Commentary by Karen Bernardo
Eudora Welty’s short story “A Worn Path” deals with a very elderly and frail black woman, Phoenix, and the hardships inherent in her life.
Phoenix makes a periodic journey into town to obtain medicine for her little grandson, who has swallowed lye and will probably never wholly recover. Phoenix has made this journey so often that she can do it by a kind of interior radar, and thus her mind is free to wander while her feet stay on track. She meets only one person on the road, and thus the beginning of the story is dictated by her interior thoughts, which are somewhat confused and therefore confusing to us, the readers.
Yet Welty has no problem communicating this old woman’s grit and determination in the face of a world that often seems hostile and frightening—a world Phoenix cannot wholly understand.
Welled up inside Phoenix is a lifetime of hardship, brought about partially by her role in society: she is an old black woman in a white world, and she is thus cast into an inferior position in a world that considers her as unimportant as a gnat. A hunter she meets treats her patronizingly, calling her “Granny” and assuming that she, like a child, is going to town to see Santa Claus. Both the lady who ties her shoes for her and the first attendant at the clinic call her “Grandma”; the attendant rudely asks whether she is deaf because Phoenix does not immediately reply to her routine questions, and from that point on, she consistently treats Phoenix as if she were stupid.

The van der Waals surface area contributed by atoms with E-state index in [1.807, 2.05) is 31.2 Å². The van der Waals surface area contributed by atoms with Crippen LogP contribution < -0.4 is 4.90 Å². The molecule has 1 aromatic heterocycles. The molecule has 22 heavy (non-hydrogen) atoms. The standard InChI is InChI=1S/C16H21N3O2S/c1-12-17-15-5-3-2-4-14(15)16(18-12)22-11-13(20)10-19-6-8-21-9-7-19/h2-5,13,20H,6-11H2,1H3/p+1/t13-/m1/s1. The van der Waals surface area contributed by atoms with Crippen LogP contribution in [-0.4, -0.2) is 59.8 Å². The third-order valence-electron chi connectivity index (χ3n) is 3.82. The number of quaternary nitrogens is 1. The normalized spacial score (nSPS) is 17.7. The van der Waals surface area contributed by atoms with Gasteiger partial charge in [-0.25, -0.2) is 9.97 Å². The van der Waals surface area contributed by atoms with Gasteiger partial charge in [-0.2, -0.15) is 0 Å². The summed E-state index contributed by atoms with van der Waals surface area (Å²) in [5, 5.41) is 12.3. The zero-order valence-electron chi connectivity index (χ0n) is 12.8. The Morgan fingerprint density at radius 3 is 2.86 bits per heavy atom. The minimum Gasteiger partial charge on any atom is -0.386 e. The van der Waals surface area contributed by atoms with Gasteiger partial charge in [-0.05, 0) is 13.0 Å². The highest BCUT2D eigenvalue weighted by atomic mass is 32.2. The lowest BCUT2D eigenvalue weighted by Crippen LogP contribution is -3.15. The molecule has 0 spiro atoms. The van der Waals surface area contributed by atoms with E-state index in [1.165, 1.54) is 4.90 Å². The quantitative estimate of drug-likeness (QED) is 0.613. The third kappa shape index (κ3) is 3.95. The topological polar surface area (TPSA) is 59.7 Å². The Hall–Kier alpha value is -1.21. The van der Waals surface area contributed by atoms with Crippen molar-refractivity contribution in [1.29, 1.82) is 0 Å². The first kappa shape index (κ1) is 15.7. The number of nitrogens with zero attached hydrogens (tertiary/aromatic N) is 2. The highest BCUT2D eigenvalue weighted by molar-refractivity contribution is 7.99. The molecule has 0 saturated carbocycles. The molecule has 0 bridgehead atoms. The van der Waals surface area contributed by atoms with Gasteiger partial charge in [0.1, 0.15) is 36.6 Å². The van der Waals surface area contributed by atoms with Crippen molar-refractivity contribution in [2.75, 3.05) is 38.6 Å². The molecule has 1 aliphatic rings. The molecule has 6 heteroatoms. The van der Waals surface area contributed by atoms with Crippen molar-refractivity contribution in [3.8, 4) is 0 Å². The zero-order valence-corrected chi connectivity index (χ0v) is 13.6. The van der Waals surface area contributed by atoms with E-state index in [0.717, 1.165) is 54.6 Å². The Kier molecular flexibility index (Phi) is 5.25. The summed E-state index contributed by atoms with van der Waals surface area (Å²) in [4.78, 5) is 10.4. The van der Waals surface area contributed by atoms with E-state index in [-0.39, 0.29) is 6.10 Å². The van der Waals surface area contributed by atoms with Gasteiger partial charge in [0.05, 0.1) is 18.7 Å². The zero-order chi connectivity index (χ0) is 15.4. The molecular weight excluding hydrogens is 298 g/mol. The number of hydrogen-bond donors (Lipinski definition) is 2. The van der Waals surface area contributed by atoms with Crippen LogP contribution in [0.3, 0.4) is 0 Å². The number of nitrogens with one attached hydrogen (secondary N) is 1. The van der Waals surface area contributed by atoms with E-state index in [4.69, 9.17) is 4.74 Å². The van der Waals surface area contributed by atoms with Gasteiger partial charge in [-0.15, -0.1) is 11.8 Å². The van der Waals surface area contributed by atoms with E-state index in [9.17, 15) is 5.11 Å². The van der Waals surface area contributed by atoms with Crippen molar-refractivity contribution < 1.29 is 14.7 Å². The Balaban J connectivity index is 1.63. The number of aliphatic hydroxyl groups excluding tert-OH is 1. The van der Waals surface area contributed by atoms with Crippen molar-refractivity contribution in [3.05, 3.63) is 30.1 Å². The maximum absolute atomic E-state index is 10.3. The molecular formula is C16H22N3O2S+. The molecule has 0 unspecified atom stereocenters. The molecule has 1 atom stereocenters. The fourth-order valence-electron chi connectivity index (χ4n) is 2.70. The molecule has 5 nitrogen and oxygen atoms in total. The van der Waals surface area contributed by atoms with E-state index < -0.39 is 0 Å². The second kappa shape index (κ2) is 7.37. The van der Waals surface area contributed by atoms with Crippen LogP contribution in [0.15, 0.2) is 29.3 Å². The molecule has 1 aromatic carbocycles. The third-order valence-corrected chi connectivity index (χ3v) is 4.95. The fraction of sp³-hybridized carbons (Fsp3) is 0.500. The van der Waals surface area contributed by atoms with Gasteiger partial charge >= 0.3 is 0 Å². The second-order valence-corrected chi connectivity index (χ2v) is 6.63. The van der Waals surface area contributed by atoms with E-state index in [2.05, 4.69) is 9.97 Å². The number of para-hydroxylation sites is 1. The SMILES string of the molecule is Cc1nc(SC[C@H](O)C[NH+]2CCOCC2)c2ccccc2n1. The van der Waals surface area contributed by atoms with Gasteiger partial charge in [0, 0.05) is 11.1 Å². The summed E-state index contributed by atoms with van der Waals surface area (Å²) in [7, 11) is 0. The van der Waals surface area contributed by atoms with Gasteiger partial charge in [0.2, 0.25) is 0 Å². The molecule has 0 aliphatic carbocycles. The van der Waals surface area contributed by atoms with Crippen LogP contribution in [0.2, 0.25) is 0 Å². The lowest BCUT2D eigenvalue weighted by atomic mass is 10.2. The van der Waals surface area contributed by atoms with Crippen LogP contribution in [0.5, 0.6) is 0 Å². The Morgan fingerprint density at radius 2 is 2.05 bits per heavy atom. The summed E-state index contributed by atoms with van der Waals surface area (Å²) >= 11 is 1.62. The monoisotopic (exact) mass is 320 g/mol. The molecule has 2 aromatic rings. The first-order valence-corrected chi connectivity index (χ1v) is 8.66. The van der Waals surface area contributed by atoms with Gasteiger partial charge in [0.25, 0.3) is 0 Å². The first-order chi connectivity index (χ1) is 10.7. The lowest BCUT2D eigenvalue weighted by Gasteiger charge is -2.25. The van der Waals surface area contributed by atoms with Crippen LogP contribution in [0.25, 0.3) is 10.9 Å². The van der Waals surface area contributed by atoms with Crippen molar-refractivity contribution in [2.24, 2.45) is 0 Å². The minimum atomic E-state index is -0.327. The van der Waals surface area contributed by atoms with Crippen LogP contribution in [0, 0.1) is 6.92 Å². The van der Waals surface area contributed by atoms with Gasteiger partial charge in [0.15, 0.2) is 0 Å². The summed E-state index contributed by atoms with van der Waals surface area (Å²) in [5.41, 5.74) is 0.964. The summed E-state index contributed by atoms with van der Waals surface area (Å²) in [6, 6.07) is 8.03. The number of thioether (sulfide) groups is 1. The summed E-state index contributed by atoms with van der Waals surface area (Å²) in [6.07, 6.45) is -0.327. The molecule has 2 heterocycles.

This is ironic because there is so much inside Phoenix—so many years, so much pain, so much awareness. When, at the story’s end, she is finally treated with a little compassion at the clinic, Phoenix demonstrates a miraculous ability to accept the harsh circumstances of her life, and go on. Phoenix’s path is worn not only because she herself has had to travel it so many times, but because it symbolizes the path traveled by poor and oppressed people everywhere.
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